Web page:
Liquefied natural gas (LNG) producers around the globe are once again considering new investments as expectations of a glut in supply wither away in the face of strong, China-led demand growth in Asia.
Given it takes several years to go from a Final Investment Decision (FID) to producing cargoes of the super-chilled fuel, however, the industry may be acting too late to prevent a supply shortfall by the middle of next decade.
Much of the focus this week at an annual oil and gas conference in Australia - which is about to become the world's top exporter of LNG - was on what projects are viable and how quickly can they be developed.
This was in stark contrast to the mood at previous events hosted by the Australian Petroleum Production and Exploration Association (APPEA), where executives had talked mainly about how to cut costs and the strategies needed to survive the predicted surplus of the fuel.
The forecasts for a global glut were based on the market being swamped by eight new Australian LNG projects, plus at least four in the United States, as well a handful of others in frontier countries such as Mozambique.
But the narrative of industry over-investment in capacity has been turned on its head by the spectacular growth of Chinese demand, which leapt 46 percent last year to 38.1 million tonnes.
China is now the world's second-biggest LNG buyer, behind Japan, and its demand has continued to grow rapidly, with first-quarter imports up 59 percent from a year ago to 12.4 million tonnes.
China's policy to replace coal with natural gas for uses such as residential heating and some industries is expected to continue to drive growth in LNG imports, although some moderation in the rate is likely in coming years.
But other Asian countries are also stepping up LNG imports, including new buyers such as Bangladesh, Pakistan and Sri Lanka.
At the height of the LNG construction boom of the past decade, forecasts of a surplus of as much as 50 million tonnes per annum around the start of the 2020s were not uncommon.
While a surplus is still expected by most analysts, size estimates have been shrinking, and if China continues to grow demand at anything like its current pace, the surplus will likely disappear altogether.
Wood Mackenzie analysts Saul Kavonic and Nicholas Browne, speaking on Tuesday on the sidelines of the APPEA conference, said the surplus was likely to be as little as 10 million tonnes in the early years of the 2020s.
In a total market of more than 350 million tonnes a year, such a small surplus really amounts to a market that is more or less in balance.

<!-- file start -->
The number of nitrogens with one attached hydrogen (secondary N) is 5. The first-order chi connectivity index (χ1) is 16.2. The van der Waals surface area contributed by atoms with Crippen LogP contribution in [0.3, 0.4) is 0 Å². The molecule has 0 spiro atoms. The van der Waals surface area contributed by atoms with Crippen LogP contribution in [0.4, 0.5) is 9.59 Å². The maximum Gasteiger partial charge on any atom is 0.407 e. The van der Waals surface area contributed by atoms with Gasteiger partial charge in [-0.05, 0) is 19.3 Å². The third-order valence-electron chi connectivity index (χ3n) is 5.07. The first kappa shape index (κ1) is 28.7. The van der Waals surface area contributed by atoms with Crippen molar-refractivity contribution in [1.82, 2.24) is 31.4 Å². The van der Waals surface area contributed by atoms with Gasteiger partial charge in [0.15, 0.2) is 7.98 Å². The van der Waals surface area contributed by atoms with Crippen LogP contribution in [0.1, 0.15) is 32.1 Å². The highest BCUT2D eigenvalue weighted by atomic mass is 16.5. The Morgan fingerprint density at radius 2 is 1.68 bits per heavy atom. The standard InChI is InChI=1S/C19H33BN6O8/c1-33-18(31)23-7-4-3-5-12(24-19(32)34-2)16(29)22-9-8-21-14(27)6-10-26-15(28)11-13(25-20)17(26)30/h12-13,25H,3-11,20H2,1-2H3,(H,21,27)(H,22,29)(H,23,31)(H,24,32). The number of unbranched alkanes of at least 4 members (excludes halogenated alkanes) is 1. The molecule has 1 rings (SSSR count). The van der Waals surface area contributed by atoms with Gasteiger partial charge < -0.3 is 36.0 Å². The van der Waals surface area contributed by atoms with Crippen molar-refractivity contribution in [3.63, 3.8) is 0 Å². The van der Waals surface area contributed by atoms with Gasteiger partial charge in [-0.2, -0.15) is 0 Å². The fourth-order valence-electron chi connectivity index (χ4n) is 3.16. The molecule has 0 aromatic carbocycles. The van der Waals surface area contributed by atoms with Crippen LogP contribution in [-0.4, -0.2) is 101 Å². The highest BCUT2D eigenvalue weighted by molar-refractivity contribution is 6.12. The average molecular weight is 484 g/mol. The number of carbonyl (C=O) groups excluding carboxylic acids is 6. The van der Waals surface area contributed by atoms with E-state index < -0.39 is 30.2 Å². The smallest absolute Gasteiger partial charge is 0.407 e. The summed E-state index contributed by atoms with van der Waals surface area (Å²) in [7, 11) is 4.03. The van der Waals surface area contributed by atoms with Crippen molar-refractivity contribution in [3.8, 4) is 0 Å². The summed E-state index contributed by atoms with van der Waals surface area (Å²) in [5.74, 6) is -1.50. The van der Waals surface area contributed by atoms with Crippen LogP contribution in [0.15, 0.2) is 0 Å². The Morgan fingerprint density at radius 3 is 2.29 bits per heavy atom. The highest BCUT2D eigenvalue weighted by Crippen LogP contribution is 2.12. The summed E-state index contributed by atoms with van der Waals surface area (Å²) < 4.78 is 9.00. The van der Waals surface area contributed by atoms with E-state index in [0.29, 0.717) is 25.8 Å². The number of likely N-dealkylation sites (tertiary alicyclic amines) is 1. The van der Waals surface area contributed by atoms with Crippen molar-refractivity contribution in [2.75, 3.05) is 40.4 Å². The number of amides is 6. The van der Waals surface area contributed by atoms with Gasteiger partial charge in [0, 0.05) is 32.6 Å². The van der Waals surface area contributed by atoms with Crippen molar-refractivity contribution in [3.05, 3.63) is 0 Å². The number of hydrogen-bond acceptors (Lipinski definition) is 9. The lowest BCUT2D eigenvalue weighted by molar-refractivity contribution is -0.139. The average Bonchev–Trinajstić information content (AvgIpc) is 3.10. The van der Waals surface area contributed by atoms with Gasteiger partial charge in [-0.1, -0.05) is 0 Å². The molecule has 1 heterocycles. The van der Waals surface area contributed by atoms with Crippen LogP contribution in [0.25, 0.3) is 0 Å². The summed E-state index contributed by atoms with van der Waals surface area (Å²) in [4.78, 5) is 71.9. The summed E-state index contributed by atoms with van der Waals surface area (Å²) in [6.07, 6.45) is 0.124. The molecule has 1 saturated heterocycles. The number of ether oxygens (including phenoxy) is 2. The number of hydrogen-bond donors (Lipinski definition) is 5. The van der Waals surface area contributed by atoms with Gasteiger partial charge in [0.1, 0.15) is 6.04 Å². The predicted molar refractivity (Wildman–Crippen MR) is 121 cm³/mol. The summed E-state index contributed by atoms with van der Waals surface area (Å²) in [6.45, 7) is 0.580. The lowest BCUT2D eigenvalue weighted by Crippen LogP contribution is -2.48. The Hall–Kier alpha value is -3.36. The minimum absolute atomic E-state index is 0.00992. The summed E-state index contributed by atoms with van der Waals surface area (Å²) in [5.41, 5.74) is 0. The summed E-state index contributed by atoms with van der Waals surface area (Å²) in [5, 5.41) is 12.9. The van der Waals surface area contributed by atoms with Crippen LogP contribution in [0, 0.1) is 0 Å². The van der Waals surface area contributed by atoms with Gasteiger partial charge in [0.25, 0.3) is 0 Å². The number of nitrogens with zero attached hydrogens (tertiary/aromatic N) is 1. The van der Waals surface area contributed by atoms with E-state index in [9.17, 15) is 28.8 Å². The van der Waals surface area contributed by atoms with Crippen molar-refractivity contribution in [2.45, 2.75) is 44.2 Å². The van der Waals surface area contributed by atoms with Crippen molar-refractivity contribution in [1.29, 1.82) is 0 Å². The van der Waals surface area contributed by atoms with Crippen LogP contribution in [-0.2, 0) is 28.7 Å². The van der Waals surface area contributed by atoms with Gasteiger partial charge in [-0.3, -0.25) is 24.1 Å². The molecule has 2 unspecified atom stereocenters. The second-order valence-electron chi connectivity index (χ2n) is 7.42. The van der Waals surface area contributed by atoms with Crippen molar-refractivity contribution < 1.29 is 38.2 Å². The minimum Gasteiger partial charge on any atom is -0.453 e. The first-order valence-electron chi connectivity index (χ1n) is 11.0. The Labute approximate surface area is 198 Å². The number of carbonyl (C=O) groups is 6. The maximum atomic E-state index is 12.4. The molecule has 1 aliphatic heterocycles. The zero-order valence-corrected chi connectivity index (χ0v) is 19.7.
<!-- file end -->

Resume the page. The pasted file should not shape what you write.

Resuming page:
Kavonic and Browne also said that by 2025 the market was likely to switch to an annual deficit of about 50 million tonnes, and there simply aren't enough projects being approved to meet the potential supply gap.
In 2017, just one LNG project reached FID, that being the relatively small Coral floating LNG development in Mozambique.
There is also a dearth of shovel-ready projects that can be approved and developed in time for 2025, with the best prospects in the United States, Canada and East Africa.
In Australia, the likelihood of a new greenfield development is slim, given the massive capital costs of developing increasingly remote fields.
There is instead the possibility of expanding existing operations, with the likely best bet being Woodside Petroleum (WOPEF)
's plan to use the Scarborough field off the Western Australian coast
to feed a new train at its Pluto LNG plant.
For the rest of Australia, the industry seems to be concentrating on developing new fields to replace ones that are depleting, thus allowing the existing 80 million tonnes of capacity to continue operating.
The evaporation of the expected LNG surplus may also have implications for pricing and contracting in the industry.
LNG buyers have led the charge in recent years to end long-term, restrictive contracts linked to crude oil prices in favour of shorter-term or even spot deals with prices linked to LNG indexes or other natural gas prices, such as the U.S. benchmark Henry Hub.
The buyers did this because they believed the balance of market power was shifting in their favour. They may now find resurgent producers kicking them back and demanding higher prices in order to guarantee supplies.
By Clyde Russell